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Gavin DeGraw and friends at Crossroads KC: Soulful pop, a dash of tension

The Kansas City Star

Three benign pop artists performed on an appropriately mild evening at Crossroads KC on Wednesday.

An audience of more than 1,000 swooned to the sounds of Gavin DeGraw, Matt Nathanson and Mary Lambert.

DeGraw, an agreeable singer-songwriter from New York, headlined the concert. Rather than recreating the meticulously bland sound of his five studio recordings, DeGraw emphasized his soulful side during a surprisingly muscular outing.

A boisterous rendition of “I Don't Want to Be,” the restrained rock song that introduced DeGraw to listeners of pop and adult contemporary radio in 2004, resembled an inspired jam by the Allman Brothers Band.

DeGraw and his four piece band transformed the recent single “Best I Ever Had” into a convincing slice of Americana and added funky organ flourishes to “We Belong Together.”

While DeGraw isn't in danger of being mistaken for Al Green, his tangy voice and impressive phrasing make him a credible soul singer.

He was less successful when he reverted to his studio persona. The arena rock of “Everything Will Change,” for instance, sounded like second-rate Coldplay.

A meaty rendering of Hall & Oates' “Rich Girl” served as an amusing diversion during DeGraw's set, but cover songs were the highlights of Nathanson's outing. Entertaining interpretations of Iggy Azalea's “Fancy” and James' “Laid” outshone Nathanson's original material.

Nathanson may be a middling songwriter, but he's an outstanding cheerleader. The San Francisco based artist roamed the audience while singing his new single “Headphones,” exchanged amusing banter with fans and successfully compelled the majority of the audience to clap and sing along to his songs.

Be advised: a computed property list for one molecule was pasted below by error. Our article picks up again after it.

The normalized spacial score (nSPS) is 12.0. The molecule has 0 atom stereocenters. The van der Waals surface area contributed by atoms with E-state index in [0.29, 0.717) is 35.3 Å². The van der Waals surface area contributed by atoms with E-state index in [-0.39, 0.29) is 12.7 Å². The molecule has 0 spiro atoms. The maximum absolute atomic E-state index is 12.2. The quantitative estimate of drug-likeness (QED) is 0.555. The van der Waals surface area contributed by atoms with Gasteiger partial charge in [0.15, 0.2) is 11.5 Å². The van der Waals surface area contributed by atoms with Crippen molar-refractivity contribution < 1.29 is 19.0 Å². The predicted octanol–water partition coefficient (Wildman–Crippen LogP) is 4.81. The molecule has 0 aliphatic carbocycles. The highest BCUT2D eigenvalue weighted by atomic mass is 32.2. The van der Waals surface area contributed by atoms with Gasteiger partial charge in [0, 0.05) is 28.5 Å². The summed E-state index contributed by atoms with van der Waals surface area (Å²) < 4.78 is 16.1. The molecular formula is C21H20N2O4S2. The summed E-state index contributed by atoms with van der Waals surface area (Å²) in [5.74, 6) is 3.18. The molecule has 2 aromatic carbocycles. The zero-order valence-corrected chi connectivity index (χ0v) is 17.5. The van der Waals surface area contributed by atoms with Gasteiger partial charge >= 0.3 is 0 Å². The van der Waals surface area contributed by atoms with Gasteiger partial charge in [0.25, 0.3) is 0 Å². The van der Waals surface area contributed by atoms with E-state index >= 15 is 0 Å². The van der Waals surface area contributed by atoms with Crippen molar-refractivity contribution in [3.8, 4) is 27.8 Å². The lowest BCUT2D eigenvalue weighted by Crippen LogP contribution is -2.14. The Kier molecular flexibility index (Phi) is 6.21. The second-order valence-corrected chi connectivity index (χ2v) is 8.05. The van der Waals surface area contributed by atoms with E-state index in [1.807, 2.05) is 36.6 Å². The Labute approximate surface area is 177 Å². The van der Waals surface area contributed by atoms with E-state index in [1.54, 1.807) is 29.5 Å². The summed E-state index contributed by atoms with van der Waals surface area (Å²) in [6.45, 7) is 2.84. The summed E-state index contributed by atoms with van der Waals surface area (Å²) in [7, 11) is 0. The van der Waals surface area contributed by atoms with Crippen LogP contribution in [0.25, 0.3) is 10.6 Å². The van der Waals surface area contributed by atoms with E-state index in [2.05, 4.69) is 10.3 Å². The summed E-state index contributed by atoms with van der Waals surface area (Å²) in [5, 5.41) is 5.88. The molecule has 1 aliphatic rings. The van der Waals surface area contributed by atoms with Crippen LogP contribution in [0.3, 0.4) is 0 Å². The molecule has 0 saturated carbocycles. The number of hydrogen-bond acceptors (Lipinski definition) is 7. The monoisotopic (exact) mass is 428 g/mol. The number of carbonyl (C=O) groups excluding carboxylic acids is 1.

Lambert is far less comfortable on stage. Her nervous laughter and clumsy patter were extremely awkward. The resident of Seattle openly acknowledged her uneasiness.

“I'm a gay woman and sometimes it's scary to be in a place you don't know,” she said.

Lambert's affiliation with Macklemore & Ryan Lewis jumpstarted her career. She cowrote “Same Love” and sang the hook of the momentous Grammy-nominated song that advocates same-sex marriage. A graceful arrangement of “She Keeps Me Warm,” an expanded version of her contribution to “Same Love,” alerted unsuspecting members of the audience of Lambert's significance.

After Lambert's riveting performance on a selection she described as “a spoken word piece about body image,” Lambert said “thank you for letting me cry at you.”" “Secrets,” the buoyant lead single of her forthcoming debut album, was more in keeping with the mature and gentle pop associated with Nathanson and DeGraw.

Lambert's vulnerability is likely to dwindle as she gains experience.

On Wednesday, however, her anxiety added a welcome dash of tension to an evening of creamy pop.